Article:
We have some lovely missionary neighbors from South Africa who just so happen to have this lovely piece of land in the yard next to their house.
Well, okay. Maybe it’s not much to look at now, but we have dreams of turning it into a beautiful garden, plentiful with all the veggies we could ever want. So when our neighbors invited us over for dinner and a movie (projected on their living room wall – so fun!) to get to know them and their three sweet children, we took the opportunity to ask if they had any plans for the space.
They already have another garden plot, so they gave us the blessing to dig in, quite literally, and create the garden of our dreams. (Or to at least take a stab at growing a few things of our own.)
This space is ideal for a number of reasons:
1. Location: It’s not far from our house – just in the back of our yard – so it will be convenient to work in. (I hear there is some upkeep to these gardens!)
2. Protection: It’s already fenced in to keep our goodies out of the hungry mouths of dogs or other animals who will very surely wander by.
3. Water: It has a water spigot inside the fence for an easy water source, which will be crucial especially as we approach Paraguay’s blistering summer months that don’t often see much rain.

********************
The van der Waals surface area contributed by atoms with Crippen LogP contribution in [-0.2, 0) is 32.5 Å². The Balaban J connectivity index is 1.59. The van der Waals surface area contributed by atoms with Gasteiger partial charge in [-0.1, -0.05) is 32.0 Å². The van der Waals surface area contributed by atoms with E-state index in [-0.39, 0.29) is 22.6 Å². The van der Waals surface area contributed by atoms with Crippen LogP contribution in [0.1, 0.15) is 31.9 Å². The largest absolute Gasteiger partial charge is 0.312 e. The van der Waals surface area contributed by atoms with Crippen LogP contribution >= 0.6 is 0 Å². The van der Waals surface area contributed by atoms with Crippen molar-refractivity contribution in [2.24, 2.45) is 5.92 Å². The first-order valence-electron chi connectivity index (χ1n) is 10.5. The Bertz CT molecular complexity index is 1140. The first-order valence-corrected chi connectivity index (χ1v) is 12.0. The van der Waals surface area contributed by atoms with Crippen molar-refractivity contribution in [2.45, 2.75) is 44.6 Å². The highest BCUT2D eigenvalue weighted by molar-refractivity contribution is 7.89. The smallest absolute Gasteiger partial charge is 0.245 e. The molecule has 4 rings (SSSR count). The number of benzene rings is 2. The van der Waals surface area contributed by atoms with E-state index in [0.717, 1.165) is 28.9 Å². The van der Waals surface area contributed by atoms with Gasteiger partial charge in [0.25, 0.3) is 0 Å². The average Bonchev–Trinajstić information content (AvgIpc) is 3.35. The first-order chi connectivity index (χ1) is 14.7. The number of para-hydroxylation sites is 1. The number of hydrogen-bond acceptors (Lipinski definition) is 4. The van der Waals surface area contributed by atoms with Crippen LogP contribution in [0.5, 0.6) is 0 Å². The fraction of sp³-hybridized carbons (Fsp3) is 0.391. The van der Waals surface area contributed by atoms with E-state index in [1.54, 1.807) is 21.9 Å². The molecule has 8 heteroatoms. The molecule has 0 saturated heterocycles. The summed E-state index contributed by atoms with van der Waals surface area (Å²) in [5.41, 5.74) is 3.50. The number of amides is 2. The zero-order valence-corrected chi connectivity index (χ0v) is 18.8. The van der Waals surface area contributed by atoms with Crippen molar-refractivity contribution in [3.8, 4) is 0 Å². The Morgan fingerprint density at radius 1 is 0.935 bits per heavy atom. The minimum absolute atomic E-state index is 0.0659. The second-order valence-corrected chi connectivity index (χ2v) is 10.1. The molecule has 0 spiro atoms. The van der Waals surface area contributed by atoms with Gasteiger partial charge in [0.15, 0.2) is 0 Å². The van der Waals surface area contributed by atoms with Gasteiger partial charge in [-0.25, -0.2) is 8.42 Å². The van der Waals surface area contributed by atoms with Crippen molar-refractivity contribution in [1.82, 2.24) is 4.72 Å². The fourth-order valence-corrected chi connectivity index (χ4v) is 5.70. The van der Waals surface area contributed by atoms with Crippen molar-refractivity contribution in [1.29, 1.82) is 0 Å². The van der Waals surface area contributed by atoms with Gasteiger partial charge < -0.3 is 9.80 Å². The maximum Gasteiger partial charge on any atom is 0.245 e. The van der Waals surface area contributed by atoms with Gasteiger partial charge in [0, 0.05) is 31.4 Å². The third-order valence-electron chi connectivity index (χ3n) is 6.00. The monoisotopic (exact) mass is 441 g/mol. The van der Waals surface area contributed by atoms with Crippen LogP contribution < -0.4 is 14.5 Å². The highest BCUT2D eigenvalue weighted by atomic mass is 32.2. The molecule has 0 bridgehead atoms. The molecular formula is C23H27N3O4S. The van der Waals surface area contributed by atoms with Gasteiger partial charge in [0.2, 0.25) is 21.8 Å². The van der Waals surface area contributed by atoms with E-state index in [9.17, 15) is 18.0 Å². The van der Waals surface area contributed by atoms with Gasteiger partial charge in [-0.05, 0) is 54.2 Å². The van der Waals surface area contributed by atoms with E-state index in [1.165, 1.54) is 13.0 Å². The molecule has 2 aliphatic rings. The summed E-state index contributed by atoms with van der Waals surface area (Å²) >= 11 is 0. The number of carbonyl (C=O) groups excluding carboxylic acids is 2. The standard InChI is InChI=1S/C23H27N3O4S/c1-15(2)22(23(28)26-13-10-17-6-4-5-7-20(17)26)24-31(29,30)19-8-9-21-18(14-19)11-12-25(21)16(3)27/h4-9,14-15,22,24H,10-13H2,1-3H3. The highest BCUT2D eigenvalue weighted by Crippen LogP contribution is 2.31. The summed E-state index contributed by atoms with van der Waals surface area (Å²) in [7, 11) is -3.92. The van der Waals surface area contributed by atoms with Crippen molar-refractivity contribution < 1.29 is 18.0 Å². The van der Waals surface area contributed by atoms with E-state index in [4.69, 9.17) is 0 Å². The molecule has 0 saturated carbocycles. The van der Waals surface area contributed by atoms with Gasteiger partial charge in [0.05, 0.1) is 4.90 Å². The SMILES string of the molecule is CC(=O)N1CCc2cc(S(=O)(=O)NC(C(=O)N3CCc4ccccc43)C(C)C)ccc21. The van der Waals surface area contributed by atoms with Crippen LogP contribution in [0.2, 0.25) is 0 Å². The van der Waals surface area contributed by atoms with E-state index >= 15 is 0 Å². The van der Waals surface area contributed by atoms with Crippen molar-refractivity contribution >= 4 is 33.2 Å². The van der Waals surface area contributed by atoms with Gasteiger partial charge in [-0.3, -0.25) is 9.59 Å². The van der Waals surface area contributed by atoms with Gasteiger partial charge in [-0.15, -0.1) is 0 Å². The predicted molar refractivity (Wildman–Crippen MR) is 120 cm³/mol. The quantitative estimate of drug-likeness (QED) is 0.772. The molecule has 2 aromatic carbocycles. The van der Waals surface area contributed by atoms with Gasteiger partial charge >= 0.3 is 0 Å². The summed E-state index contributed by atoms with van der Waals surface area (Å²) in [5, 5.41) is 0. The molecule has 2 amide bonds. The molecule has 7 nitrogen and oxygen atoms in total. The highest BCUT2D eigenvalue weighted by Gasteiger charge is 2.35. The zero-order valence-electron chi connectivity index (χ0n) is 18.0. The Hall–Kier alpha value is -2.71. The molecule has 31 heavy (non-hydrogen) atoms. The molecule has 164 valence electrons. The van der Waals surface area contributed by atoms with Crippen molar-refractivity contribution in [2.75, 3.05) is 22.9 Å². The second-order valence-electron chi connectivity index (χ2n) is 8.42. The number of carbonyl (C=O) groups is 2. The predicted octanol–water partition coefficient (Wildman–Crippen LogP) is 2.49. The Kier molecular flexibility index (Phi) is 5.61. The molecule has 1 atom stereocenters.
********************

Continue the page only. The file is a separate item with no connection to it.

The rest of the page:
Isaiah and I are both naïvely excited to give this a whirl. Especially because we got our hands on some red chili pepper seeds to hopefully grow our own hot peppers – a staple in our cooking that is next to impossible to find in our little town.
We can’t claim this as our very first go at gardening. We did attempt a super small garden in our yard in Goshen. But wouldn’t you know it that vacations and travels got the best of us and we left our barely budding plants to dry up from thirst, never able to reap a harvest of more than a couple of basil leaves.
Fingers crossed that this time will be different. We know it will be a lot of work, but I’m hoping it can be something enjoyable as well. At the least, it will be a learning experience as much of our life is right now. However, we’d love help from all of you with thumbs even slightly greener than our own. What is your best advice for us as we plan to turn this plot of weeds into a garden of produce?